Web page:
We additionally subtract -15 from our total, making the total 13.

The next member in the vector is -3; adding it to the final sum gives us 10, which is a positive number. As a result, it is added to the heap as well.


We ultimately arrive at the last element in the vector, -1, and add it to the present sum. It is also thrown into the heap.

So the present sum is 9, and our Min Heap will appear like this:


Finally, the size of our Min Heap is 4, which represents the length of the largest subsequence.

Heap Types

There are primarily two sorts of heaps:

Min Heap

In a min heap, the root node represents the smallest of all the nodes in the tree because the value of every parent node is always less than or equal to the number of child nodes.


Max Heap

In a max heap, the value of all the root nodes is the greatest of all the nodes in the tree, and the value of every parent node is always larger than or equal to the value of the child nodes.


The representation of binary heaps

A binary heap takes up little space and is simple to express in an array. When modelling a binary heap in an algorithm, we should keep the following points in mind:

In the array:


Consider the following example:


Because the binary tree shown above is complete, we can express it in an array as follows:


Thus, we begin with level 0, i.e., element "10," and fill it up with the first element of the array before incrementing the pointer. We are now at level 1, and we are going to fill the array with the first child node at this level, i.e., the number "9," before moving on to the number "8."

Similarly, we will begin with the first member of level 2 and fill our array appropriately.

A binary heap follows level sequence traversal, which means that each node on a level is visited before proceeding to the next level. In this method, a binary heap can be easily stored in an array.

Binomial Heap Implementation


A binary heap can be used for a variety of operations, some of which are described below: (Please keep in mind that the operations outlined below are in Max Heap terminology.)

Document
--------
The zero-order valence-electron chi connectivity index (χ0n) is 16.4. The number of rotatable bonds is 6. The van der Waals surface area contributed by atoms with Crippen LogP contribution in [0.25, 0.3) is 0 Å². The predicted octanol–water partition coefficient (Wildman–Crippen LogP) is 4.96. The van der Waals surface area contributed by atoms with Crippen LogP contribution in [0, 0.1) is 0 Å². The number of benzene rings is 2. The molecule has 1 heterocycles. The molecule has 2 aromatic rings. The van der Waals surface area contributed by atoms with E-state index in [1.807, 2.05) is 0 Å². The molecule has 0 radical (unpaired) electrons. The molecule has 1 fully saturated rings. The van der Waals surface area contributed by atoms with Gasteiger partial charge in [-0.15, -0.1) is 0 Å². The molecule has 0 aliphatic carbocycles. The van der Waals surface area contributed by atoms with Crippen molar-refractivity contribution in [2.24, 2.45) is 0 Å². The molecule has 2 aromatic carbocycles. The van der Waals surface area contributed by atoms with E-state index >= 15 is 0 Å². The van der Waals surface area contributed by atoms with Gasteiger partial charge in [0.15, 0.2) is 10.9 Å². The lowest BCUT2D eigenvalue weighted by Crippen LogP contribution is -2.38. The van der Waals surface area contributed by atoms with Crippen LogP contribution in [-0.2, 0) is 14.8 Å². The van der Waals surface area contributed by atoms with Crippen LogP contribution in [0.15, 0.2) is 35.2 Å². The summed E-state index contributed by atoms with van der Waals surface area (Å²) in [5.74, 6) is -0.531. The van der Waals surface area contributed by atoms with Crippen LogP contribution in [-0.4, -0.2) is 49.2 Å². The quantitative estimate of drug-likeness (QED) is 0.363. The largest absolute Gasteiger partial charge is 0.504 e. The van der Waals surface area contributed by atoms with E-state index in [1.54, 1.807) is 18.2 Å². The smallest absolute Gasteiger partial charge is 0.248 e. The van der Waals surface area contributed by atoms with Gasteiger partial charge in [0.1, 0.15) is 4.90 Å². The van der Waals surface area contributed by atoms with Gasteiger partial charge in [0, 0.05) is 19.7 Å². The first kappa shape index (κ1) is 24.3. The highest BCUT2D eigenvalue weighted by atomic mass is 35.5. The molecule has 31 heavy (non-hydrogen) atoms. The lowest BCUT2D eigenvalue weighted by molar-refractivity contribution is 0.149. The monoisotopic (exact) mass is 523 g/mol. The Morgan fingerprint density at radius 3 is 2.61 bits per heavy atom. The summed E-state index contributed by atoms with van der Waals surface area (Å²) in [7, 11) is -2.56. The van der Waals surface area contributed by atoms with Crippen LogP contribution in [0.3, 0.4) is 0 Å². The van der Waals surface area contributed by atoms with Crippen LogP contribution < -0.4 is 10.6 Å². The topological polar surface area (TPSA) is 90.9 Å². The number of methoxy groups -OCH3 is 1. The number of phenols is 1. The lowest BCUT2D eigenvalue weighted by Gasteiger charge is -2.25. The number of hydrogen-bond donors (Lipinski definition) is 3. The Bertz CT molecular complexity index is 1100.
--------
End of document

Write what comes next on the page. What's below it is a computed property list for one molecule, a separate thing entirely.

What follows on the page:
1. maxHeapify()

MaxHeapify is the programme that's in charge of restoring Max Heap's property. It arranges the node i and its subtrees in such a way that the heap property is preserved.

The function is explained in depth in the following steps:

  • Assume we've been given an array called 'ARR' that represents the entire binary tree.
  • We make the current element's index, 'i', the 'LARGEST'.
  • If ARR[2 * i + 1] > ARR[i], indicating that the child on the left is larger than the present value, the value is set to 'LARGEST'.
  • Similarly, if ARR[2 * i + 2] > ARR[i], indicating that the right child is larger than the present value, it is marked as 'LARGEST'.
  • Replace the 'LARGEST' element with the current element.
  • Rep steps 1-4 until the heap's property is restored.
  • Let us practice the preceding stages using an example:

2. insertKey():

During insertion, the new element is attached to the end of the heap and becomes the array's final element. If the recently added element is smaller than the parent, nothing needs to be done. Otherwise, values are swapped until the heap attribute is restored.

3. increaseKey():

It increases the significance of a key at a specific index to some value. If this new value is less than the parent node, anything needs to be done. Otherwise, the heap property is violated, and swaps are performed to restore it.

4. getMax():

Returns the maximum element held at the bottom node of the Max heap.

6. deletekey():

The element to be eliminated is first substituted with positive infinity by using increaseKey(), and then we call removeMax() to remove it from the heap.

The code below depicts the above operations.



The current size of the heap is 7.
The current maximum element is 14.
The current size of the heap is 6.
The current size of the heap is 8.